Readers' Submissions

Some Positive Thoughts About The Philippines

  • Written by Anonymous
  • February 23rd, 2012
  • 4 min read


Dear Mister Stickman,

I do not understand why you are so much prejudiced against the articles from Winston about conditions in the Philippines.

I am not saying I agree with everything he has written, but I enjoyed reading them because it is like comparing notes. I suspect that much of what Winston writes is reasonably correct for certain areas, for example Angeles city. These articles are written to inform foreigners who have never been to the Philippines before. It is easy to take things for granted that are completely new to others. It helps to mention the obvious because it may not be obvious to people who have never been to the Far East.

If Winston were to write only positive, glowing reports of life in the Philippines from a foreigner’s perspective then he would be giving a completely different impression and the foreigner would be taken by surprise when he discovers that things are different from what he was led to believe.

When I use the word ‘foreigner’ in this article I am referring to a male Caucasian adult. These individuals are very conspicuously foreign from a Philippine perspective.

Winston mentioned the Philippines has a two-tier pricing system. But this does not apply to everything. It only applies to some things.

A Philippine person can get a taxi for one third of the cost that a foreigner is asked to pay.

When you arrived at the airport, if you are a Philippine person you will not be hassled by taxi touts, or young men wanting to polish your boots.

A person coming from Eastern United States of America or from Britain to the Philippines for the first time, and who has never been to a Far Eastern country before, will be very much aware that is it extremely hot in Manila. Think of the greatest heat wave you have experienced in England – that is cool compared to the Philippines. If you have spent time in Thailand you will be used to the heat. Remember the internet is global. There are many readers of the submissions on your website who are from Britain and who have never been to the Far East yet. I write with them in mind.

When you arrive in your hotel room and open the door of the minibar, which is just a fancy name for a fridge, you will see cans of soft drinks, small bottles of alcohol and mineral water and some nuts and chocolate bars. Notice they are priced at 3 times the price you would pay if you bought them in a convenience store. Winston’s two-tier pricing system comes to mind. The contents of the minibar are all itemised. If you take anything you will be charged when you checkout.

If you want to access the internet in your hotel you may have to pay anywhere from 60 to 100 pesos an hour. But if you go out of your hotel and walk down the road to the internet shop you only have to pay 8 pesos for half an hour.

Winston said the food in the restaurants is very bad. I don’t think Philippine food agrees with his stomach. I enjoyed my meals in the hotels and restaurants I went to, but I never went to Angeles City so maybe I was lucky. The guide books warn you to keep away from the raw salads if you want to avoid diarrhoea and other infections.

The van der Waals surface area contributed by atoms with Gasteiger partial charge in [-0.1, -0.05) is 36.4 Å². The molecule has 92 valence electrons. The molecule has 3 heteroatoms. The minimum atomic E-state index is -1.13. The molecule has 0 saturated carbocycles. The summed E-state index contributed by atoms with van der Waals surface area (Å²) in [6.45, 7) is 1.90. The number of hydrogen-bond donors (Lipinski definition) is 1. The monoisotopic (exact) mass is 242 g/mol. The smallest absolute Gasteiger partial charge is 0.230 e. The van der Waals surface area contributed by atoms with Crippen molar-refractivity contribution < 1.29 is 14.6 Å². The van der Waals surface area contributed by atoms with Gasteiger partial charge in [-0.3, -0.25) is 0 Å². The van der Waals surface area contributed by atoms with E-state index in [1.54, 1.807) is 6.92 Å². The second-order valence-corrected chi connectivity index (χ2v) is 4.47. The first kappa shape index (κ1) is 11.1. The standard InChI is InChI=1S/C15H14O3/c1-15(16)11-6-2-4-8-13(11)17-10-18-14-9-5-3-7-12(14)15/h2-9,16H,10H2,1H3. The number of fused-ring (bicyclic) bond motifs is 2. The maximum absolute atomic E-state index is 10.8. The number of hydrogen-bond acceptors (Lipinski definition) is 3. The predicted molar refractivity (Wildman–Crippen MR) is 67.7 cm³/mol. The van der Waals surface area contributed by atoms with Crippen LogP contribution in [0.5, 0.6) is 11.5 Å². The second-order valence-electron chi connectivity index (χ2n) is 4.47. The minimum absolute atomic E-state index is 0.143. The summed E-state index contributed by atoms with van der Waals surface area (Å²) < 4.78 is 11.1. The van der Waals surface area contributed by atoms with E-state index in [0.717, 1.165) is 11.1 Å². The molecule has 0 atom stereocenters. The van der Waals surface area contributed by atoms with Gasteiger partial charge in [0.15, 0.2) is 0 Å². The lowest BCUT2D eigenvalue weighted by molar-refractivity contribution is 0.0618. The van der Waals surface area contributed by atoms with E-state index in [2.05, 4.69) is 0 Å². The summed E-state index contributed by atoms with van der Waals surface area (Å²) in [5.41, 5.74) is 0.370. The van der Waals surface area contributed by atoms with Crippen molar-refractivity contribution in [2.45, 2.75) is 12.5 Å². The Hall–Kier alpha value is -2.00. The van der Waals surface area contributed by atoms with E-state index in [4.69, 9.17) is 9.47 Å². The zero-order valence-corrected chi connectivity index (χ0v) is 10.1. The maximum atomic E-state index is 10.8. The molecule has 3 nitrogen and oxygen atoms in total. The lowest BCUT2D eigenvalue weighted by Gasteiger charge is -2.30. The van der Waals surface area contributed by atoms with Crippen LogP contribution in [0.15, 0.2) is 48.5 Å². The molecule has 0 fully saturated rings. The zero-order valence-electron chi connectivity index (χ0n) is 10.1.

Regarding the girls, taxi drivers in Manila, Cebu and Davao cities assume all foreigners come to their country in order to share a bed with a Filipina girl. Usually they are right, but surprising as it may seem, there are foreigners who visit the Philippines who are not interested in the sex scene over there. For reasons of hygiene, morality, personal safety from criminals, and to avoid getting ripped off economically they consider it much safer to avoid the sex scene altogether and just enjoy an innocent, safe holiday in a foreign country far away from home.

It is wonderful to be in Cebu city where everything is so much different from London; just sitting down outside a restaurant having a drink, with a Philippine newspaper in your lap and observing daily life unfold. I am one of those people to love the simple things in life, away from the scumbags and the wild nightlife in the bars

There are plenty of positive things one could say about the Philippine people. General Douglas MacArthur called the Philippine people a noble race. He had a great love for the Philippines.

My experiences were generally positive because I avoided the sleazy areas of the cities. I kept away from the dangerous elements. I went out to the countryside, the parks and the beaches. I met polite and kind people. I was treated with respect at the airport, in shops, in hotels, in restaurants and by ordinary people.

My impression of Philippine people is that they are modest, practical, realistic, good-natured and easy-going, with strong faith in God.

Yes, I love the Philippines. I am convinced the Philippines will be a shining light to the rest of the world at the disasters and calamities continue (As I speak, the floods have inundated Australia again).



Stickman's thoughts:

Bingo, this is exactly what I thought. Get away from the gutter and the Philippines is probably a very nice place to visit! That said, for those who see Angeles for what it is, from all accounts it beats Pattaya in a number of ways.